The submarine USS New Jersey has been launched into the James River by Huntington Ingalls Industries in Newport News at its shipbuilding facility.
This doesn’t mean, however, that the sub is ready for action. According to HII, about 92% of the work on the USS New Jersey is complete; it still must undergo inspections, sea trials, and crew certification before being turned over to the U.S. Navy sometime later this year.
Construction began in 2015 and 10,000 shipbuilders and suppliers from all 50 states were involved in the construction of the vessel. She was moved to the company’s submarine pier with the help of tugboats for her launch. You can see a time-lapse video of the process here:
The submarine is the third USS New Jersey to serve; according to the Dep. Of Defense, the first USS New Jersey (Battleship No. 16) was commissioned in 1906 and then sailed as part of the around-the-world cruise of the Great White Fleet. It spent most of its career in the Atlantic and West Indies, decommissioning in 1920.
The second USS New Jersey (BB 62) was commissioned in early 1943 before sailing for the Pacific. It served as a fast carrier escort and shore bombardment platform in the war against Japan, earning nine battle stars through the end of World War II.
Although decommissioned in the post-war drawdown, it returned to service three more times over the next 45 years; once for the Korean War, once for Vietnam, and again for service in the 1980s at the end of the Cold War. New Jersey now serves as a museum ship in Camden, New Jersey.
The newest USS New Jersey will be the Navy’s 23rd Virginia-class fast attack submarine.
Opinions expressed in the post above are those of New Jersey 101.5 talk show host Bill Doyle only.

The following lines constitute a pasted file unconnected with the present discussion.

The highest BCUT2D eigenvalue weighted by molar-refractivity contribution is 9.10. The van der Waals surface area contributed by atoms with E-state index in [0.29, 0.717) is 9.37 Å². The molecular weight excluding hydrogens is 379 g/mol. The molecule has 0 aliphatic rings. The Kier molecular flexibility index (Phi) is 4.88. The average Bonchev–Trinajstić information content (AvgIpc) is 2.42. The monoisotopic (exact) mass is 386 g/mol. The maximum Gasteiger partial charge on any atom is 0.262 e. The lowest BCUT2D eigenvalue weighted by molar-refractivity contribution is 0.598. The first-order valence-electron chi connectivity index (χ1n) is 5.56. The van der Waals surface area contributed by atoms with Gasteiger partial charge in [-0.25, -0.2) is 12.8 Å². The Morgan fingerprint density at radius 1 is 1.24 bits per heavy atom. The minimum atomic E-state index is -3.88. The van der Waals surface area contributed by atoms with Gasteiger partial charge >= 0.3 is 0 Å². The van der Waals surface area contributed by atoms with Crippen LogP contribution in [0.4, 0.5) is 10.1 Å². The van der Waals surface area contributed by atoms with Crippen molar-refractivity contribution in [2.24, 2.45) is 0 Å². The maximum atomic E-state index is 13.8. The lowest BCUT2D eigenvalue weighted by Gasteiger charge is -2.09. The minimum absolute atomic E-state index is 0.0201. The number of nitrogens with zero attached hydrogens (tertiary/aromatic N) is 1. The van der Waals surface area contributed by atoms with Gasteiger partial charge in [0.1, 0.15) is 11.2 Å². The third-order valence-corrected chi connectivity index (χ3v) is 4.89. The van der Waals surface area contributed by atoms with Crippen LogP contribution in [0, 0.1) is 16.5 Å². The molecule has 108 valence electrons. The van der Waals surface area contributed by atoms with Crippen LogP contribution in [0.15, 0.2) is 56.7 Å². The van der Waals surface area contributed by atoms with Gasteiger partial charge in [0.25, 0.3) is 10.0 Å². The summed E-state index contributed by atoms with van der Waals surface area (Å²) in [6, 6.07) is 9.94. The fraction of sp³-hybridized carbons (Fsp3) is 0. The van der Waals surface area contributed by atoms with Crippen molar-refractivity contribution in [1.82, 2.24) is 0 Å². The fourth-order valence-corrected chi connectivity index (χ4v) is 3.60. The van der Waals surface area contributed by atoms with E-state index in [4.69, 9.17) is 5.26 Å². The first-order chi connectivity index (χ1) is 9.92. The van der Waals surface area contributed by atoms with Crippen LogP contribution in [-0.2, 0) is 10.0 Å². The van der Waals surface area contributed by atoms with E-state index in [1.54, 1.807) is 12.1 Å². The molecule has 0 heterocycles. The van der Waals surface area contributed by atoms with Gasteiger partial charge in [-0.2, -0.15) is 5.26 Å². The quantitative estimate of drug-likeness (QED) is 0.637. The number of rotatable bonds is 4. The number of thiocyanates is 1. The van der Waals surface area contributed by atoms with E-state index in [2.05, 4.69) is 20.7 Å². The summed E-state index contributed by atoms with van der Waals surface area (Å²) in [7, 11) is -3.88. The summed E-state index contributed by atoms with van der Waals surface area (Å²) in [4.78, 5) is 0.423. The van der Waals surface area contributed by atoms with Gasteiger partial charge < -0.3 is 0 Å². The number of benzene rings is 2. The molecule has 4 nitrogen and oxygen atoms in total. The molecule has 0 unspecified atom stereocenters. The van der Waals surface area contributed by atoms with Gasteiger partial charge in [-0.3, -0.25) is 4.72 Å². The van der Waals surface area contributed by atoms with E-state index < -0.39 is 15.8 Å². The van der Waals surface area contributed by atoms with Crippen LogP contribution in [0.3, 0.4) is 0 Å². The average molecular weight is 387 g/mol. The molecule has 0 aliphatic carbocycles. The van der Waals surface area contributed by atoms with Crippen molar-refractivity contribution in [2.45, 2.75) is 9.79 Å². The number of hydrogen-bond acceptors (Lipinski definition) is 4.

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These are the best hiking spots in New Jersey
A trip to New Jersey doesn’t have to be all about the beach. Our state has some incredible trails, waterfalls, and lakes to enjoy.
From the Pine Barrens to the Appalachian Trail to the hidden gems of New Jersey, you have plenty of options for a great hike. Hiking is such a great way to spend time outdoors and enjoy nature, plus it’s a great workout.
If you are going downhill and run into an uphill hiker, step to the side and give the uphill hiker space. A hiker going uphill has the right of way unless they stop to catch their breath.
Always stay on the trail, you may see side paths, unless they are marked as an official trail, steer clear of them. By going off-trail you may cause damage to the ecosystems around the trail, the plants, and wildlife that live there.
You also do not want to disturb the wildlife you encounter, just keep your distance from the wildlife and continue hiking.
Bicyclists should yield to hikers and horses. Hikers should also yield to horses, but I’m not sure how many horses you will encounter on the trails in New Jersey.
If you are thinking of bringing your dog on your hike, they should be leashed, and make sure to clean up all pet waste.
Lastly, be mindful of the weather, if the trail is too muddy, it’s probably best to save your hike for another day.
I asked our listeners for their suggestions of the best hiking spots in New Jersey, check out their suggestions:
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